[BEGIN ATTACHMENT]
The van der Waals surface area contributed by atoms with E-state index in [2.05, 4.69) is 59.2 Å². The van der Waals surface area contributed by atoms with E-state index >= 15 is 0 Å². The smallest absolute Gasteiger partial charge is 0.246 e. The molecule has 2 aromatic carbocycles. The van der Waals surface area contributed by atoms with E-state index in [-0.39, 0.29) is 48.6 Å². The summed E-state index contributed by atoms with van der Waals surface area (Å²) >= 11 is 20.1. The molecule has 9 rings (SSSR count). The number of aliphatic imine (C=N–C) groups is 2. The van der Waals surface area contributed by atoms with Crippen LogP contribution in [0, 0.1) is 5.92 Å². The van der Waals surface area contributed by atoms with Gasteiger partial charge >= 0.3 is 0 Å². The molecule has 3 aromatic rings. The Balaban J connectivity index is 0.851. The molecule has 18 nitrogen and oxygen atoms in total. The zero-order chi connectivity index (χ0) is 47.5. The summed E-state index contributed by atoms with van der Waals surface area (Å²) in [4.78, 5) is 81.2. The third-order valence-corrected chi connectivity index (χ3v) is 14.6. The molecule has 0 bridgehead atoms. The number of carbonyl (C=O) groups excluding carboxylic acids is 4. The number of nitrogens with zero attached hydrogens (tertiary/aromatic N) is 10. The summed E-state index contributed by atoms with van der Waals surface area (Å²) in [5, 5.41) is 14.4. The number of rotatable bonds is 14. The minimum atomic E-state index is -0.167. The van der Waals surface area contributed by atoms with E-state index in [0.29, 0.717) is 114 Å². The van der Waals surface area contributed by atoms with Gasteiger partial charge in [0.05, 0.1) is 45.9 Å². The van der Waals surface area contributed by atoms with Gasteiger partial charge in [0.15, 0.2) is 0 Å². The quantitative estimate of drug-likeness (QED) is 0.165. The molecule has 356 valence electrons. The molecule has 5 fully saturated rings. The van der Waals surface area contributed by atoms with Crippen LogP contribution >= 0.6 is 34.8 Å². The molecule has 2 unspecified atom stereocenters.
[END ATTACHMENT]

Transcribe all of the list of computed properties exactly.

The van der Waals surface area contributed by atoms with E-state index in [2.05, 4.69) is 59.2 Å². The van der Waals surface area contributed by atoms with E-state index >= 15 is 0 Å². The smallest absolute Gasteiger partial charge is 0.246 e. The molecule has 2 aromatic carbocycles. The van der Waals surface area contributed by atoms with E-state index in [-0.39, 0.29) is 48.6 Å². The summed E-state index contributed by atoms with van der Waals surface area (Å²) >= 11 is 20.1. The molecule has 9 rings (SSSR count). The number of aliphatic imine (C=N–C) groups is 2. The van der Waals surface area contributed by atoms with Crippen LogP contribution in [0, 0.1) is 5.92 Å². The van der Waals surface area contributed by atoms with Gasteiger partial charge >= 0.3 is 0 Å². The molecule has 3 aromatic rings. The Balaban J connectivity index is 0.851. The molecule has 18 nitrogen and oxygen atoms in total. The zero-order chi connectivity index (χ0) is 47.5. The summed E-state index contributed by atoms with van der Waals surface area (Å²) in [4.78, 5) is 81.2. The third-order valence-corrected chi connectivity index (χ3v) is 14.6. The molecule has 0 bridgehead atoms. The number of carbonyl (C=O) groups excluding carboxylic acids is 4. The number of nitrogens with zero attached hydrogens (tertiary/aromatic N) is 10. The summed E-state index contributed by atoms with van der Waals surface area (Å²) in [5, 5.41) is 14.4. The number of rotatable bonds is 14. The minimum atomic E-state index is -0.167. The van der Waals surface area contributed by atoms with E-state index in [0.29, 0.717) is 114 Å². The van der Waals surface area contributed by atoms with Gasteiger partial charge in [0.05, 0.1) is 45.9 Å². The van der Waals surface area contributed by atoms with Gasteiger partial charge in [0.15, 0.2) is 0 Å². The quantitative estimate of drug-likeness (QED) is 0.165. The molecule has 356 valence electrons. The molecule has 5 fully saturated rings. The van der Waals surface area contributed by atoms with Crippen LogP contribution >= 0.6 is 34.8 Å². The molecule has 2 unspecified atom stereocenters.